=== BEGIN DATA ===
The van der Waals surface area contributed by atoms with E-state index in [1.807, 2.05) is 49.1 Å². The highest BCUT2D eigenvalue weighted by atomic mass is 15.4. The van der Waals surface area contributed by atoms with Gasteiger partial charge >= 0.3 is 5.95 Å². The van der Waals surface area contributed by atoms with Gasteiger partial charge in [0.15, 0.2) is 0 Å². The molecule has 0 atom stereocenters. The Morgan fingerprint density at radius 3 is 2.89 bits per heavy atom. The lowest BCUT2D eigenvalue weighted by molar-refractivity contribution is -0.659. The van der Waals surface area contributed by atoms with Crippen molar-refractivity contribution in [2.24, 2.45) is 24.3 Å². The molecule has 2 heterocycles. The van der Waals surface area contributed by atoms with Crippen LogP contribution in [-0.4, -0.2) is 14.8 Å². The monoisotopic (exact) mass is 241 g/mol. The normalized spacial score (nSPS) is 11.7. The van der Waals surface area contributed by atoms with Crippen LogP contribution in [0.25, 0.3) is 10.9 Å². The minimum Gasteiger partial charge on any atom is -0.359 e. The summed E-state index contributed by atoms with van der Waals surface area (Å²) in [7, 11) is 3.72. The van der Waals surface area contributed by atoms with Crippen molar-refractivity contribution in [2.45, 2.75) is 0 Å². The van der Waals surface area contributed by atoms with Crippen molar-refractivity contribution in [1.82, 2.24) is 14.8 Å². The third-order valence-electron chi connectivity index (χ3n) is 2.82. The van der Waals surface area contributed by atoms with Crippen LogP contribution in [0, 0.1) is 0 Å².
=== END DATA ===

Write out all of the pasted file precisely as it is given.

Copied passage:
The van der Waals surface area contributed by atoms with E-state index in [1.807, 2.05) is 49.1 Å². The highest BCUT2D eigenvalue weighted by atomic mass is 15.4. The van der Waals surface area contributed by atoms with Gasteiger partial charge >= 0.3 is 5.95 Å². The van der Waals surface area contributed by atoms with Gasteiger partial charge in [0.15, 0.2) is 0 Å². The molecule has 0 atom stereocenters. The Morgan fingerprint density at radius 3 is 2.89 bits per heavy atom. The lowest BCUT2D eigenvalue weighted by molar-refractivity contribution is -0.659. The van der Waals surface area contributed by atoms with Crippen molar-refractivity contribution in [2.24, 2.45) is 24.3 Å². The molecule has 2 heterocycles. The van der Waals surface area contributed by atoms with Crippen LogP contribution in [-0.4, -0.2) is 14.8 Å². The monoisotopic (exact) mass is 241 g/mol. The normalized spacial score (nSPS) is 11.7. The van der Waals surface area contributed by atoms with Crippen LogP contribution in [0.25, 0.3) is 10.9 Å². The minimum Gasteiger partial charge on any atom is -0.359 e. The summed E-state index contributed by atoms with van der Waals surface area (Å²) in [7, 11) is 3.72. The van der Waals surface area contributed by atoms with Crippen molar-refractivity contribution in [2.45, 2.75) is 0 Å². The van der Waals surface area contributed by atoms with Crippen molar-refractivity contribution in [1.82, 2.24) is 14.8 Å². The third-order valence-electron chi connectivity index (χ3n) is 2.82. The van der Waals surface area contributed by atoms with Crippen LogP contribution in [0, 0.1) is 0 Å².